A shrimp ceviche recipe that requires no cooking. An easy Mexican ceviche recipe that’s marinated in lime and lemon juice with bright flavors of avocado, tomatoes, and cilantro is ready from start to finish in just 45 minutes. Gluten-free.
Serve this delicious and simple shrimp ceviche on tostadas, with chips, or by the spoonful.
Let me show you what I learned during my research, tips, and tricks I came by, and how simple this delicious, light appetizer (entree?!) is to make in the comfort of your own home.
What is Ceviche?
[suh-vee-chey, ‐chee] an appetizer of small pieces of raw fish marinated in lime or lemon juice
Ceviche is a seafood dish popular in the Pacific coastal regions of Latin America. It’s typically made from fresh raw fish cured in citrus juices, such as lemon or lime. The dish is not cooked with heat but rather cured with acids in the citrus juice. Very fresh (or frozen) seafood must be used.
Best Fish For Ceviche?
Most fish works in Ceviche. Those fish that work really well include semi-firm white-fleshed fish like:
- sea bass
- striped bass
Fish that don’t work well in ceviche include:
- oily fish like mackerel & tuna
- freshwater fish like trout or catfish
Is It Safe To Eat Ceviche?
Food science comes into play in the making of ceviche. The acidic lime juice quickly transforms the fish, rearranging its proteins, making it safe to eat. The key is to use only very fresh fish.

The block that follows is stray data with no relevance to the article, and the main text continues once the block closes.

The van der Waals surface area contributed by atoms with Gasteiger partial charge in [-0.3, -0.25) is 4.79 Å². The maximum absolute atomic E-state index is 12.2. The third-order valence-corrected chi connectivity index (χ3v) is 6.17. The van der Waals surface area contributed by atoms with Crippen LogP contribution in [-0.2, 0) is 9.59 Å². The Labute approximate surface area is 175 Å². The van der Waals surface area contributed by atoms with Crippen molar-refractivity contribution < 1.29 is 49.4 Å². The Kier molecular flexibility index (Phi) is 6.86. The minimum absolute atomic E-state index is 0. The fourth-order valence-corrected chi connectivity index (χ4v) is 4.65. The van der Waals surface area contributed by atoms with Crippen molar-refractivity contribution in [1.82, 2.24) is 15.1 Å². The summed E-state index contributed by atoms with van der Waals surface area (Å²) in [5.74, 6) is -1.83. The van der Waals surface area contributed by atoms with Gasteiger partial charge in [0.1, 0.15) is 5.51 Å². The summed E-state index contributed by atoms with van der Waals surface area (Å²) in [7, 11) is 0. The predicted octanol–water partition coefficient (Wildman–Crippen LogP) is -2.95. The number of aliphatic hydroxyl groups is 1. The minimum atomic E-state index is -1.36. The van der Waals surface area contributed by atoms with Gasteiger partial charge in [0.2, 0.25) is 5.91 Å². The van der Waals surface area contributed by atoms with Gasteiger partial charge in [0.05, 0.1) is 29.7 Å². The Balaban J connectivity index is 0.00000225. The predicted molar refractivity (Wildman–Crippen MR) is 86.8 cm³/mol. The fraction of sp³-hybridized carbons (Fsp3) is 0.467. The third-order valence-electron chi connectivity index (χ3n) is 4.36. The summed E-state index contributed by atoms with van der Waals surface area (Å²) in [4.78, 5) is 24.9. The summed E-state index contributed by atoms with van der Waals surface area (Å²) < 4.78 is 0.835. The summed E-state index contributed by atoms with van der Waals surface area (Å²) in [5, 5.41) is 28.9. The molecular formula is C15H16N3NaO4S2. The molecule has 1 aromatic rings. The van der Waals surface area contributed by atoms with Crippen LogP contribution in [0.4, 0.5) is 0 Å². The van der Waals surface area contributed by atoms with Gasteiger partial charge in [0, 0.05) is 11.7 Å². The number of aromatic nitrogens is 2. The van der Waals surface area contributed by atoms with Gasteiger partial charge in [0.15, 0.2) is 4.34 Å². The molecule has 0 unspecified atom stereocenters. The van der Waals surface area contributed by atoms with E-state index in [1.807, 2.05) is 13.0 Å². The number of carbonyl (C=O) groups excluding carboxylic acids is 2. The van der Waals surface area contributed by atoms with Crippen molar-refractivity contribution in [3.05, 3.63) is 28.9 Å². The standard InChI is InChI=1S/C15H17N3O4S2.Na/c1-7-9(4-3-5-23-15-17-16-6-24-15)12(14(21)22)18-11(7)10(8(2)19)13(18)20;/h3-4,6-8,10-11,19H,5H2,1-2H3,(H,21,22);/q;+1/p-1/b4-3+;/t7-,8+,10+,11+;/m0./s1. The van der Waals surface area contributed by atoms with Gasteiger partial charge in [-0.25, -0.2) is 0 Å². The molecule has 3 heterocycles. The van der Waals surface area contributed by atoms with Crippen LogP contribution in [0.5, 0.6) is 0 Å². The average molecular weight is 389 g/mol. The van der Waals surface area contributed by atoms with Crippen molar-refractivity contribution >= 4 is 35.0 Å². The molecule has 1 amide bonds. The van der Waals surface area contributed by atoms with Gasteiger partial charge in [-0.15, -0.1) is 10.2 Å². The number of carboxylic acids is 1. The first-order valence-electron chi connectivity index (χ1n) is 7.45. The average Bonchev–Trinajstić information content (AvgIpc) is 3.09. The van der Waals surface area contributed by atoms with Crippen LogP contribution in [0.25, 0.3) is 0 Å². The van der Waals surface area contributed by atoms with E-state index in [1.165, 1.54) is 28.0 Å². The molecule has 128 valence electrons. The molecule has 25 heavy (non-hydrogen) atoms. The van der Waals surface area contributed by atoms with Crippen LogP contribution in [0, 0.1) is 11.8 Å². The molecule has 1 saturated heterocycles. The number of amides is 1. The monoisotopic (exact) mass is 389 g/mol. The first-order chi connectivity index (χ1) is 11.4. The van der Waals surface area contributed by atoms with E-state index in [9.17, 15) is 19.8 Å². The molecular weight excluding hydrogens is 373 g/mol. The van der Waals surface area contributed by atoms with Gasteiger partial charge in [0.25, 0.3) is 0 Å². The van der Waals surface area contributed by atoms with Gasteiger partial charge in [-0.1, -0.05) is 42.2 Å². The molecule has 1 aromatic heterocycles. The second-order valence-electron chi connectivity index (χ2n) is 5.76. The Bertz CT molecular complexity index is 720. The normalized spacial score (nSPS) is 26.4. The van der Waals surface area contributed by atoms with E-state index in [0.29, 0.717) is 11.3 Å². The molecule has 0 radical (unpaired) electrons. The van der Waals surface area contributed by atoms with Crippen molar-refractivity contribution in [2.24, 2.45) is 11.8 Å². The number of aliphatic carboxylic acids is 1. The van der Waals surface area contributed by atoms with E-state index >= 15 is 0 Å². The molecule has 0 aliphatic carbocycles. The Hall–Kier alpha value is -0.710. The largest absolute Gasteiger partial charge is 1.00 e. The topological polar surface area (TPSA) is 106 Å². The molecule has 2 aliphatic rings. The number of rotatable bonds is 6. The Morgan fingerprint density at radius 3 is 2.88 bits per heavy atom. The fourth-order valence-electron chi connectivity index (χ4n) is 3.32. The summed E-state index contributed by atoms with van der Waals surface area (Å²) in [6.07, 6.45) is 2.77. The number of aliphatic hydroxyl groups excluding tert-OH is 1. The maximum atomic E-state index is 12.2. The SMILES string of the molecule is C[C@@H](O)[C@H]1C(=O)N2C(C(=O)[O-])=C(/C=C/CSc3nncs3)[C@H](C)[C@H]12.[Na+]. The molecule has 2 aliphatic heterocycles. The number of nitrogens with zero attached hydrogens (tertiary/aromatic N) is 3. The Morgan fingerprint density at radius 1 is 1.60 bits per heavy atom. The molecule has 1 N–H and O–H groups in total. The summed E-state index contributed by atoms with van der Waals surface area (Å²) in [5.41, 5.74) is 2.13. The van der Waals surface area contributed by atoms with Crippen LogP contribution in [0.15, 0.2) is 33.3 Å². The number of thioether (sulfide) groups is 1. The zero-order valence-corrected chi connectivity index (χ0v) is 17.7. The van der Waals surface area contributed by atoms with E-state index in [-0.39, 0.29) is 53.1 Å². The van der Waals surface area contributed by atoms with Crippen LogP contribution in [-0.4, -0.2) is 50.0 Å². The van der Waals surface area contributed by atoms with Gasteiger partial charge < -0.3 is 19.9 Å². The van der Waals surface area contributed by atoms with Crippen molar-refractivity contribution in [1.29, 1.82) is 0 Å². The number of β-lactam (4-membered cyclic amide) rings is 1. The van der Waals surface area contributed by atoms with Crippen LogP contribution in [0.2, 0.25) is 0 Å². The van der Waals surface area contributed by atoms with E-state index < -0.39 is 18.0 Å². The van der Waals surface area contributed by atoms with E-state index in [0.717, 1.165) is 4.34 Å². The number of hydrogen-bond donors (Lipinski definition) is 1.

Stop by your local fishmonger and ask for the freshest fish they have, then use whatever semi-firm white fish they have that’s the freshest.
TIP: When bringing the fish home, you must keep it on ice in the refrigerator if you won’t be using it immediately. Make sure to buy the fish the day you plan to make ceviche or use frozen.
Use frozen fish that is thawed if fresh fish is not available.
Is Ceviche Cooked?
Cooking requires heat, so ceviche isn’t cooked. But it’s not exactly raw, either. Both heat and citric acid are agents of a chemical process called denaturation. Heat or citric acid changes the proteins in the fish, altering their chemical and physical properties.
When fish is placed in citrus juices, this process of denaturation turns the flesh firm and opaque.
After soaking in citrus juices for just a few minutes, fish develops a firm, opaque exterior but maintains a raw, sashimi like interior.
If you marinate the fish too long, it gets tough or overdone.
TIP: A flakier fillet, like flounder, snapper, or sole, or tender shellfish like scallops may only need to marinate for about 15 minutes. A hearty and dense fish, like Mahi-Mahi, could take closer to 50 minutes or an hour to be ready to eat.
It’s important to note that citric acid won’t kill bacteria the way that heat does. It’s very important to use fresh, disease-free, fish.
To be super safe, you can parboil the shrimp prior to curing the fish in citrus juice.